Attention, reptile-lovers! Nashville Zoo opens a new Komodo dragon habitat to the public on Thursday, July 27. This is the largest Komodo dragon habitat in the Americas! The spacious low-lying dragon home is built for two adult males, three adult females and juvenile Komodo dragons.
See the Zoo’s Komodo dragons, including ‘Lil Sebastian — the biggest dragon in the habitat measuring nine feet in length. This species is the largest and heaviest lizard on earth — they reach up to 10 feet in length and weight over 300 pounds. Komodo dragons are dominant predators with powerful jaws and a toxic bite. In the wild, they ambush deer, goats, pigs, horses and water buffalo.
Compared to crocodiles and other reptiles, Komodo dragons have relatively weak bite strength. But they have sharp, curved, serrated teeth and long, sturdy claws to slash and tear at prey with astonishing force. A Komodo dragon’s killing power includes venom and bacteria. The sharp, serrated shape of its teeth hold harmful bacteria that can cause untreated bite wounds to become septic. The dragon’s venom lives in a gland in the dragon’s lower jaw. This venom prevents a prey’s blood from clotting, which causes massive blood loss and induces shock. Even larger prey animals like water buffaloes may succumb to their wounds after escaping an initial attack— although it may take days of infection for that to happen.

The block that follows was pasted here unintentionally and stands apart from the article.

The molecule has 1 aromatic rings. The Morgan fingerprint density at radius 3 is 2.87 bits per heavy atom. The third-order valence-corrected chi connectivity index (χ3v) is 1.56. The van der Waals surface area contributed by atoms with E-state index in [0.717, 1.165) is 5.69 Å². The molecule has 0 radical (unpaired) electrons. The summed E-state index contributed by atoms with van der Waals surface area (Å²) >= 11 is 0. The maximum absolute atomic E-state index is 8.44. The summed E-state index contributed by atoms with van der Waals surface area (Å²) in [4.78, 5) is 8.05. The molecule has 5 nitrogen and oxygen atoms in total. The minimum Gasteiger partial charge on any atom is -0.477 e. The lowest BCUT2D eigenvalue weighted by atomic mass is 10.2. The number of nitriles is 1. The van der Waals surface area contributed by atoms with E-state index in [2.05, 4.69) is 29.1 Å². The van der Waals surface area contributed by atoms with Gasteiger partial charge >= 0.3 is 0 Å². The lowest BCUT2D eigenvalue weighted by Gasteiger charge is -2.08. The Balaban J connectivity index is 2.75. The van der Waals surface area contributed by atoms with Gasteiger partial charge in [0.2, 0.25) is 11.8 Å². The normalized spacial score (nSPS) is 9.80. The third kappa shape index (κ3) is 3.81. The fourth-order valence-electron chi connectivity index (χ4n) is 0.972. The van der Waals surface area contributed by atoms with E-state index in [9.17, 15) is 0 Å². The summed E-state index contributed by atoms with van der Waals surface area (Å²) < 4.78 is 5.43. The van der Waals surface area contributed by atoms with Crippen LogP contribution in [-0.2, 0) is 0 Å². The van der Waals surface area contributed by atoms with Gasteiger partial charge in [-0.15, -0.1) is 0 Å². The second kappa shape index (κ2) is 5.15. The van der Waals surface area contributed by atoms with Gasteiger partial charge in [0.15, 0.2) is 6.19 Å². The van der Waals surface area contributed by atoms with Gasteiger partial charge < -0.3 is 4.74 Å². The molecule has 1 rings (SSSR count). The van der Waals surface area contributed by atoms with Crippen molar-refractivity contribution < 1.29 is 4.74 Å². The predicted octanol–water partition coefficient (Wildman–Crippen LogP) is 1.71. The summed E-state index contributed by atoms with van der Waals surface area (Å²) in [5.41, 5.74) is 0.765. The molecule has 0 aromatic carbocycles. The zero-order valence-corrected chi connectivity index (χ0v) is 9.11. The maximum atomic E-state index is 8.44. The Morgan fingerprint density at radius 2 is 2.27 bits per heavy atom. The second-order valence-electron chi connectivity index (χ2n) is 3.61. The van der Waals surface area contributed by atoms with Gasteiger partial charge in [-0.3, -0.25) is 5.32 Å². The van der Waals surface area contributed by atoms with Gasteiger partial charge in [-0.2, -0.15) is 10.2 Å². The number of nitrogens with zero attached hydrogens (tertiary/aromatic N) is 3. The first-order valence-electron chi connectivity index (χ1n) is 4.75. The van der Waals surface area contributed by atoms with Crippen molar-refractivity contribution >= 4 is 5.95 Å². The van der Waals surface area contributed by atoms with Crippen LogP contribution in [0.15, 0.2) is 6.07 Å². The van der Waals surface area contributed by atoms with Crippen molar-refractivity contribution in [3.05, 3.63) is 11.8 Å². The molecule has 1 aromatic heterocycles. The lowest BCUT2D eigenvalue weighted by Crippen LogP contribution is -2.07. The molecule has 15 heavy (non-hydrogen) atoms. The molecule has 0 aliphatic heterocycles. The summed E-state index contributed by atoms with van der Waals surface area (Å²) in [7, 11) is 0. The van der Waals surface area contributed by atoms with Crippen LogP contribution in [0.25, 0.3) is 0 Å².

About Nashville Zoo’s Komodo dragon habitat
The new Komodo dragon habitat is located by the Zoo’s HCA Healthcare Veterinary Center. The habitat features outdoor viewing areas from an elevated view with several vantage points. A large viewing window offers eye-level viewing when the dragons are inside. Interactive learning elements round out the exhibit, teaching visitors all about Komodo dragons.
The species (Varanus komodoensis) are native to the tropical Lesser Sunda Indonesian Islands and are endangered. Nashville Zoo participates in the Komodo Dragon Species Survival Plan to help ensure genetically diverse dragon populations in human care. Nashville Zoo partners with Komodo Survival Program, an organization dedicated to Komodo dragon educational initiatives and conservation work in the wild.
In addition to Komodo dragons, this exhibit will feature crocodile monitors and red-crowned cranes. Komodo dragons will be visible in the outdoor section of the habitat during warmer months while crocodile monitors, the second longest lizard species, will be visible from the viewing window. Crocodile monitors are a large, arboreal species native to New Guinea and have long dark-colored bodies with bright yellow spots and patterns. During colder months, see the Komodo dragons in their climate-controlled, indoor habitat while red-crowned cranes, a winter-hardy bird enjoy the outdoor habitat space.
To learn more about the new Komodo dragon habitat, visit nashvillezoo.org.
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